2020 NHL Playoffs: Player Power Rankings for the Conn Smythe Trophy

Lyle Fitzsimmons@@fitzbitzFeatured ColumnistAugust 20, 2020

2020 NHL Playoffs: Player Power Rankings for the Conn Smythe Trophy

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    Michael Dwyer/Associated Press

    The pretenders have been exposed. The contenders are starting to emerge.

    And as playoff season in the NHL continues, players of both high and low profiles are beginning their journeys toward ultimate team glory—and gaudy personal hardware.

    The Conn Smythe Trophy is awarded annually to the MVP of the Stanley Cup playoffs and was captured last year by Ryan O'Reilly, who scored 23 points in 26 games while helping the St. Louis Blues to their first title.

    It's been doled out to high scorers, hot goalies and myriad others, including five times to a player on the losing team—most recently when Jean-Sebastien Giguere backstopped the Mighty Ducks of Anaheim to Game 7 before they were beaten by the New Jersey Devils.

    A worthwhile crop of early contenders has begun to emerge for the 2020 award, and we've ranked our top eight picks. We've included forwards, defensemen and goalies on our list, and we encourage you to click through to see where your favorites stack up.

8. Miro Heiskanen, Dallas Stars

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    Position: Defense

    Playoff Stats: 8 Games, 2 Goals, 6 Assists, 8 Points

    Why He's Here: The third pick of the 2017 draft is paying off in a big way this summer.

    Still just 21, he's been a point-per-game player for the Dallas Stars from the blue line while providing the sort of calm competitiveness and hockey IQ not typically seen in a second-year pro.

    He's often lost in the bigger-name shuffle behind teammates Tyler Sequin and Jamie Benn, but if the Stars manage to arrive in the conference semifinals for the second straight season, it'll have as much to do with Heiskanen as anyone on the roster.

7. Quinn Hughes, Vancouver Canucks

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    Michael Dwyer/Associated Press

    Position: Defense

    Stats: 8 Games, 1 Goal, 8 Assists, 9 Points

    Why He's Here: Fear not Hughes fans.

    If the 20-year-old doesn't help the Canucks advance to a point at which the Conn Smythe Trophy is fully in play, he's definitely got the inside track to bring home the Calder Memorial Trophy as the league's best rookie.

    The University of Michigan product logs more than 20 minutes per game and kick-starts many Vancouver possessions by bringing the puck up the ice. His hockey sense is prodigious as well, and when paired with his athletic skill set, it provides an All-Star combination in the regular season and an MVP-level output in the playoffs.

    His candidacy will clearly be dependent on how long the Canucks hang around.

6. Reilly Smith, Vegas Golden Knights

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    Chris O'Meara/Associated Press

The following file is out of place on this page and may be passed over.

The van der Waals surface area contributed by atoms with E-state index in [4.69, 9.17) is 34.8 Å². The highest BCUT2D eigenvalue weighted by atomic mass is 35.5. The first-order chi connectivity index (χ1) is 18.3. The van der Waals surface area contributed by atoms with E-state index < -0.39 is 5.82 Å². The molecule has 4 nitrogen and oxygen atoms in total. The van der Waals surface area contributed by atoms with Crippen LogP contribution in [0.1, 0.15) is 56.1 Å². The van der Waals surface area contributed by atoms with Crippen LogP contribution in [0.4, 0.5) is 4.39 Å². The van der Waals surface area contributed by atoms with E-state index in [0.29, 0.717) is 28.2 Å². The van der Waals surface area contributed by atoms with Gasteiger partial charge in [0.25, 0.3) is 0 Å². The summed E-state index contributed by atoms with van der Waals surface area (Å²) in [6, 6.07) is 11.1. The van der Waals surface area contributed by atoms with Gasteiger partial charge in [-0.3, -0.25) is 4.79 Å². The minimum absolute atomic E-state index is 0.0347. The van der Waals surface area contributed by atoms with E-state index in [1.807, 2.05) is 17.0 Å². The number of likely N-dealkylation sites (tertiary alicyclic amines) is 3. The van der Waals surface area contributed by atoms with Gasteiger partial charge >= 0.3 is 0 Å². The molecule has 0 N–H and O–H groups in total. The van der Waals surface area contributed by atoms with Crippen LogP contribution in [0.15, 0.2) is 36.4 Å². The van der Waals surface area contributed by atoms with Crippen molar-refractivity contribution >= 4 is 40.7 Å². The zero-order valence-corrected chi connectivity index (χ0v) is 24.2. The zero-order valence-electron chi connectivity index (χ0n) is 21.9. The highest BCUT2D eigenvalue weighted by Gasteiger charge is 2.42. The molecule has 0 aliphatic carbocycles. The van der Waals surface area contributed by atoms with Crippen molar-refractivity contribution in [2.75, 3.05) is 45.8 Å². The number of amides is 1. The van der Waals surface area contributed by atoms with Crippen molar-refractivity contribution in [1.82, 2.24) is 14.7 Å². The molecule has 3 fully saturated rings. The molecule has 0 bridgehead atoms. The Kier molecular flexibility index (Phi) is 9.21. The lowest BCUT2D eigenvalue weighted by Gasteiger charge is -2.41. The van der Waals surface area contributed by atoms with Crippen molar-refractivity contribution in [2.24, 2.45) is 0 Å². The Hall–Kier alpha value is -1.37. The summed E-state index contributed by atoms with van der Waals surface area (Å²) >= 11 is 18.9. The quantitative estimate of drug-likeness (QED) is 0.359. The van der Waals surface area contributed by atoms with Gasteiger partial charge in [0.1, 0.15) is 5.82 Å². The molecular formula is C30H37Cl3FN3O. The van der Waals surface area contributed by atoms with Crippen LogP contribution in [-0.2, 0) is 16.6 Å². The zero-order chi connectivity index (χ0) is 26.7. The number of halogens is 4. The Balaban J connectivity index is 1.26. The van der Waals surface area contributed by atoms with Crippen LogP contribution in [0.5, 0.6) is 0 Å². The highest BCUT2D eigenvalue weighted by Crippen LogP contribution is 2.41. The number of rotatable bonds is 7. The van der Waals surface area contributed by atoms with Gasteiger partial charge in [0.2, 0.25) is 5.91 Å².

Position: Right Wing

    Stats: 8 Games, 3 Goals, 5 Assists, 8 Points

    Why He's Here: Every year in the playoffs, a good player becomes great.

    This summer in Edmonton, that player has been Reilly Smith.

    The 29-year-old potted a career-best 27 goals in 71 games during the regular season and has continued the mojo following the restart, blending with second-line colleagues Paul Stastny and Jonathan Marchessault for a series of clutch goals—including an overtime winner in Game 2 of a five-game erasure of the Chicago Blackhawks.

    Smith is the gritty type of player fans love because he battles, infuses his teammates with enthusiasm and goes to the dirty areas of the rink to make plays. In other words, he's exactly the sort of dark horse who'll emerge if the Golden Knights return to the final after a one-season absence.

5. David Krejci, Boston Bruins

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    Charles Krupa/Associated Press

    Position: Center

    Stats: 8 Games, 3 Goals, 6 Assists, 9 Points

    Why He's Here: Spend enough time on the Bruins roster, and you'll get playoff street cred.

    So it's no surprise that a 34-year-old center with 140 games of postseason experience has discovered his heroic touch once again in the hub city of Toronto, even on a team full of stars.

    Scoreless in two of three round-robin games as Boston slid to a disappointing fourth in the East, Krejci racked up eight of his nine points in the Bruins' subsequent five-game ouster of the No. 5 Carolina Hurricanes—a result that puts the Presidents' Trophy winners right back in the conference mix.

    Along the way, he impressed head coach Bruce Cassidy, who said the following about the veteran center:

    "He's a real competitor, good team guy, well-liked in the room, quiet, I think a good hockey mind. You can always talk to him about the game and get good responses and good dialogue and a guy that loves the game. He just doesn't show it maybe like some other people would because he is kind of more of a composed guy that way, but certainly one of the more fiercer competitors in terms of inner drive that I've been around here."